HARVARD EAST ASIAN MONOGRAPHS
Cover: The Proletarian Wave: Literature and Leftist Culture in Colonial Korea, 1910–1945, from Harvard University PressCover: The Proletarian Wave in HARDCOVER

Harvard East Asian Monographs 374

The Proletarian Wave

Literature and Leftist Culture in Colonial Korea, 1910–1945

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Product Details

HARDCOVER

$49.95 • £39.95 • €45.00

ISBN 9780674417175

Publication: April 2015

Text

348 pages

6 x 9 inches

10 color illustrations, 21 line illustrations

Harvard University Asia Center > Harvard East Asian Monographs

World

A major contribution to the scholarship on culture, capitalism, and colonialism in modern Korea. Park retrieves a critical history long suppressed by the political orthodoxies of North and South Korea and makes an eloquent case for the proletarian wave’s continued importance in our current postcolonial, ‘post-ideological’ age.—Charles K. Armstrong, Columbia University

Those interested in the social movements of the twentieth century have been aware of the importance of Korea’s radical culture. Now Park’s pathbreaking critical history of Korea’s proletarian wave offers a powerful and original paradigm for a postcolonial cultural studies that captures the ways the traveling theories of Marxism, anarchism, feminism, nationalism, Pan-Asianism, and anticolonialism were embodied and remade in the novels and stories of Korea’s vernacular modernity.—Michael Denning, Yale University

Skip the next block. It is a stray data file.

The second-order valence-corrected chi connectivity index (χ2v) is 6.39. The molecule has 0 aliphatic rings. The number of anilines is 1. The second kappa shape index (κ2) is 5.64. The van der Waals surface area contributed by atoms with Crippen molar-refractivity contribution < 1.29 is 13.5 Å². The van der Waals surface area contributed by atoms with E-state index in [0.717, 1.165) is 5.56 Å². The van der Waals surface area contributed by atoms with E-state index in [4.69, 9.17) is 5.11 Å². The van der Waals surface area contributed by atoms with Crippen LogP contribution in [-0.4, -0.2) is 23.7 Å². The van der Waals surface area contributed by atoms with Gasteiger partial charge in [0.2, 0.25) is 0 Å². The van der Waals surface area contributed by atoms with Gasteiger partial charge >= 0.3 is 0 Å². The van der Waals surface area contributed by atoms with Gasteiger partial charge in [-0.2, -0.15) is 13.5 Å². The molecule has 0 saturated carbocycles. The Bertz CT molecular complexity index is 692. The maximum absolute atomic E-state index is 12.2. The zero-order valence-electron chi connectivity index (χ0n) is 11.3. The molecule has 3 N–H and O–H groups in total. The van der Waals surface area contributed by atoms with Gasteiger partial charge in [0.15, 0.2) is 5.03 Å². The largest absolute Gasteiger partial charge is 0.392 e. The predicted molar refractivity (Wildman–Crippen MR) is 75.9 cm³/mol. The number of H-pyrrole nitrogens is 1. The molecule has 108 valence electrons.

The Proletarian Wave masterfully illustrates how the Korean cultural left exceeded the spatial boundaries of colonial Korea and how Japan’s colonial oppression acted as the paradoxical constituent condition prompting Korean intellectuals to translate the promise of socialism to meet the constraints of a harsh colonial environment. What will be so enduring in Park’s retrieval of this overlooked history is the certainty that her book will find its own place in the afterlife of the colonial cultural left.—Harry Harootunian, Professor Emeritus, University of Chicago

The Proletarian Wave is a magisterial book that broadens, complicates, and innovates our understanding of the leftist thought and culture of Korea under Japanese rule. A soon-to-be Korean studies classic, it further extends its contribution to the transnational scholarship on such issues as the globalization of Marxism and socialist thought, (semi-) colonial capitalization, colonial and imperial modernities outside of Euro-America, and feminist socialist aesthetics.—Jin-kyung Lee, University of California, San Diego